This study investigated whether being driven to school was associated with lower weekday and weekend step counts, less active out-of-school leisure pursuits, and more sedentary behavior. Boys aged 10–13 years (n = 384) and girls aged 9–13 years (n = 500) attending 25 Australian primary schools wore a pedometer and completed a travel diary for one week. Parents and children completed surveys capturing leisure activity, screen time, and sociodemographics. Commute distance was objectively measured. Car travel was the most frequent mode of school transportation (boys: 51%, girls: 58%). After adjustment (sociodemographics, commute distance, and school clustering) children who were driven recorded fewer weekday steps than those who walked (girls: −1,393 steps p < .001, boys: −1,569 steps, p = .009) and participated in fewer active leisure activities (girls only: p = .043). There were no differences in weekend steps or screen time. Being driven to and from school is associated with less weekday pedometer-determined physical activity in 9- to 13-year-old elementary-school children. Encouraging children, especially girls, to walk to and from school (even for part of the way for those living further distances) could protect the health and well-being of those children who are insufficiently active.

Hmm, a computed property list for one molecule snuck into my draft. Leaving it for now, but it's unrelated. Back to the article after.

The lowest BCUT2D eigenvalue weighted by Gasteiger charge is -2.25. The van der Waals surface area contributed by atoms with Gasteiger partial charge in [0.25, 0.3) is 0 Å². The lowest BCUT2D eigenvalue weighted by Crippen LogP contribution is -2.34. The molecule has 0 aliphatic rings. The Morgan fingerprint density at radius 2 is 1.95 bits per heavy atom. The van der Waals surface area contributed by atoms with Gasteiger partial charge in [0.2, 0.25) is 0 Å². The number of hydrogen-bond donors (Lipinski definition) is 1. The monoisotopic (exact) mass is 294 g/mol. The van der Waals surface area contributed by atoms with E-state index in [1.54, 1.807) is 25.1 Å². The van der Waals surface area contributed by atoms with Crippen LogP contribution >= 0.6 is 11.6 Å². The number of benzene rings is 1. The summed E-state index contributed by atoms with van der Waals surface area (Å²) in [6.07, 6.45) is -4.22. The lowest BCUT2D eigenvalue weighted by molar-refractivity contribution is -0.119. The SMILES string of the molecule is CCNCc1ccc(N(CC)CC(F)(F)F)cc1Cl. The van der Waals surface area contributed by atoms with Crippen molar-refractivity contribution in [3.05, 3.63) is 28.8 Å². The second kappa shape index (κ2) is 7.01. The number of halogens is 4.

David A. Rowe, Charles D. Kemble, Terrance S. Robinson and Matthew T. Mahar
To determine the day-to-day variability of older adults’ physical activity, and to evaluate the accuracy of the 10,000-step goal for classifying whether older adults obtain 30 min of MVPA.
Ninety-one adults ages over 60 y wore a Yamax pedometer and Actigraph accelerometer for 7 days. Interday reliability was estimated via two-way ANOVA ICCs, and classification accuracy was evaluated via sensitivity, specificity, and ROC curve analysis.